History of Shotokan
Between Japan and China, this island was a strategically important point. So it happened that at different times the island was under Chinese or Japanese influence. Therefore, a martial art developed on Okinawa, which contained its own self-defense experiences and experiences of the Japanese samurai as well as Chinese boxing. In the last three centuries, the Japanese maintained the upper hand on Okinawa.
The possession of weapons was strictly forbidden on the island. However, the people living there wanted to protect themselves against attacks by the occupying forces. This is how karate and kobudo came into being. The new martial arts were initially called Okinawa-te (Okinawa hands). Some masters of Okinawa-te traveled to China to gain experience for their martial arts. When they returned, they passed on their knowledge to their families.
Shotokan karate meets Okinawan Karate. Tatsuya Naka begins a long journey to reach the origin of Karate through technical exchanges with the Okinawan karate masters.
Founder of Shotokan
Gichin Funakoshi (1868 – 1957) broke the family spell at the beginning of the 20th century and traveled to Japan to teach Okinawa-te. In the years 1917 – 22 he drew attention to this martial art through karate demonstrations at universities. In Japan, the ancient martial arts were just experiencing a period of renaissance. This had a positive effect on the spread of Okinawa-te. It was around 1900, when on Okinawa the value of the martial art Okinawa-te for education was recognized and this art was introduced to the middle schools. It was then that the name Karate was chosen for the first time. Under this name, this art spread very quickly.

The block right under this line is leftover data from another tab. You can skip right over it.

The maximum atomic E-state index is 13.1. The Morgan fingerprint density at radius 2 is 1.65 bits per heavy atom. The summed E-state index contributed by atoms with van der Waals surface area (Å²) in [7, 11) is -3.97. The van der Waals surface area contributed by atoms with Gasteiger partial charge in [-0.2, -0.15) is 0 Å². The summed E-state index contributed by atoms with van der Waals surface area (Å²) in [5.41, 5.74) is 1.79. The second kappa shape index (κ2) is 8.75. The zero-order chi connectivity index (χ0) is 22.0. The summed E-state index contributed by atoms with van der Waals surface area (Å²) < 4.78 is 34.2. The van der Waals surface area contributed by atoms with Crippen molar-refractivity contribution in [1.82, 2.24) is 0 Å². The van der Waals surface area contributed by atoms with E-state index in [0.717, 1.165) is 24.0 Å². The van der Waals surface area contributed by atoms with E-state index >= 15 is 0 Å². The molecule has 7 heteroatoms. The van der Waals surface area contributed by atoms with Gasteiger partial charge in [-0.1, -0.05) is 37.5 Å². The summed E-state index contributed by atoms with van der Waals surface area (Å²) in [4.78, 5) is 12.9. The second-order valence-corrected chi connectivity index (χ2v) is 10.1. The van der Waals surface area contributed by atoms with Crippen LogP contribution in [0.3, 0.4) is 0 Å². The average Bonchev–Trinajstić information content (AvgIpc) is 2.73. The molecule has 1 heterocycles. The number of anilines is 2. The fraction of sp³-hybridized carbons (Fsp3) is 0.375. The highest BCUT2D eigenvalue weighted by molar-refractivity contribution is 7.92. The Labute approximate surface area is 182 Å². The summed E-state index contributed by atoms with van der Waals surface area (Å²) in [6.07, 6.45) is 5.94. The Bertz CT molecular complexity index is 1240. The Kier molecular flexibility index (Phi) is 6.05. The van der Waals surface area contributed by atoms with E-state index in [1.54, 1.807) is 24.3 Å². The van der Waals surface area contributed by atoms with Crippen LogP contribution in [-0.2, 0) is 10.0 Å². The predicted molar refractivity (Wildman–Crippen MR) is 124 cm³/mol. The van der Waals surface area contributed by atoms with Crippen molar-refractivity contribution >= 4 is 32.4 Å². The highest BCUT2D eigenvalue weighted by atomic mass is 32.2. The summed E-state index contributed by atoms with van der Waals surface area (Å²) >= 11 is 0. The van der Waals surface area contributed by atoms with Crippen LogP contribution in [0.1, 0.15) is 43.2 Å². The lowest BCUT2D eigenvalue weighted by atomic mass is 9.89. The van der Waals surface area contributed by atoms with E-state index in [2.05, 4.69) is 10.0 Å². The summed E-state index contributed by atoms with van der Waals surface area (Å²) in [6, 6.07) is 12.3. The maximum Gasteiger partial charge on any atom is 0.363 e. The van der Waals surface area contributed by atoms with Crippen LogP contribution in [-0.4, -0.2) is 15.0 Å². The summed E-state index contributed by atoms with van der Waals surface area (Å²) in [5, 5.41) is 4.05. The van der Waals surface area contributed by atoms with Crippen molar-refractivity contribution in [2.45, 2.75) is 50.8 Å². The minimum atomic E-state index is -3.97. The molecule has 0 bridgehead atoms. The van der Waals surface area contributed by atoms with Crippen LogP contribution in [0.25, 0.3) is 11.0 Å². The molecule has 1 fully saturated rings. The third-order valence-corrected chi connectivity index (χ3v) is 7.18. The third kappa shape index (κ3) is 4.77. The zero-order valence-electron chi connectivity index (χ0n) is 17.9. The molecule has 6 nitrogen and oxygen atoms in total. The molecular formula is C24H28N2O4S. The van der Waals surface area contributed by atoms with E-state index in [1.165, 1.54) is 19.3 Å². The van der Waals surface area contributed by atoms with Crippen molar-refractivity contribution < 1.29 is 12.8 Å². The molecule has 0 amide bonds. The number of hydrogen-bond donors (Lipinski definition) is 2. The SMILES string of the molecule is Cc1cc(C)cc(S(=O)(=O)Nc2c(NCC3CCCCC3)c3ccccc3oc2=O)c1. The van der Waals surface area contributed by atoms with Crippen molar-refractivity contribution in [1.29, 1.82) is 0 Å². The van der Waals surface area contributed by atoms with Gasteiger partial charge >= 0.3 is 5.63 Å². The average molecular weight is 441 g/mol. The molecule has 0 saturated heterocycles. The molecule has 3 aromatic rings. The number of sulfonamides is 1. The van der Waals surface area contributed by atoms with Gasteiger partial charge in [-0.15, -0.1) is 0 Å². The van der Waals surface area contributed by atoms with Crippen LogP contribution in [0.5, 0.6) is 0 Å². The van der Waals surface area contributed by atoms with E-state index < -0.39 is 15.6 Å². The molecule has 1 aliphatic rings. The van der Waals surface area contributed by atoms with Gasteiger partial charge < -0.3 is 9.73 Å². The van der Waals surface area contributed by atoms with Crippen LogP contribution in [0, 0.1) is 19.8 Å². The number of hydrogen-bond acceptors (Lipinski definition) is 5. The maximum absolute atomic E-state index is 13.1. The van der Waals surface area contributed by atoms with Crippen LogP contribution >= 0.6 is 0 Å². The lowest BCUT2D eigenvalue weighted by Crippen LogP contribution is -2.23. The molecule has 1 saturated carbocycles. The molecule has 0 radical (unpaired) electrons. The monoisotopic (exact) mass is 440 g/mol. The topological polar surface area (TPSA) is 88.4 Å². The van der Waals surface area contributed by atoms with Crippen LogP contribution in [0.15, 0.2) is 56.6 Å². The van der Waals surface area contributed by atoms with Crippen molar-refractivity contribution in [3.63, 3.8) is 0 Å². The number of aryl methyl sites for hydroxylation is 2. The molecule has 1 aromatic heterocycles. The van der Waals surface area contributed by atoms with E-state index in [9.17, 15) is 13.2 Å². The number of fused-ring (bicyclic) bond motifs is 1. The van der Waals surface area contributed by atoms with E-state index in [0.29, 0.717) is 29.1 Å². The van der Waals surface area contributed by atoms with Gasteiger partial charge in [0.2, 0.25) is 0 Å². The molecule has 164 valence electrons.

Funakoshi founded Shotokan Karate, as it was later called. It contains all the great styles of Ch`uan-fa (also called Kung Fu or Kempo) known to him at that time, which can still be seen today in the differences of the master katas that have been handed down. Master Itosu developed student katas (Pinan) from these master katas for better learning of the arts. Gichin Funakoshi then renamed them “Heian“.
The Japan Karate Association
The Japan Karate Association (JKA; jap. 本空手協会, Nihon karate kyōkai) is the world’s largest and most renowned karate style organization. Guiding principle of the Japan Karate Association (JKA) is: “The supreme goal in the art of karate is neither victory nor defeat, but lies in the perfection of the character of the practitioner.”
Okinawa had many masters of the Okinawa-te. All of them had their own ideas and experiences. When they realized Funakoshi’s success, some followed him to Japan. Thus, other great styles emerged, such as Gojo Ryu, Shito Ryu, Wado Ryu, etc.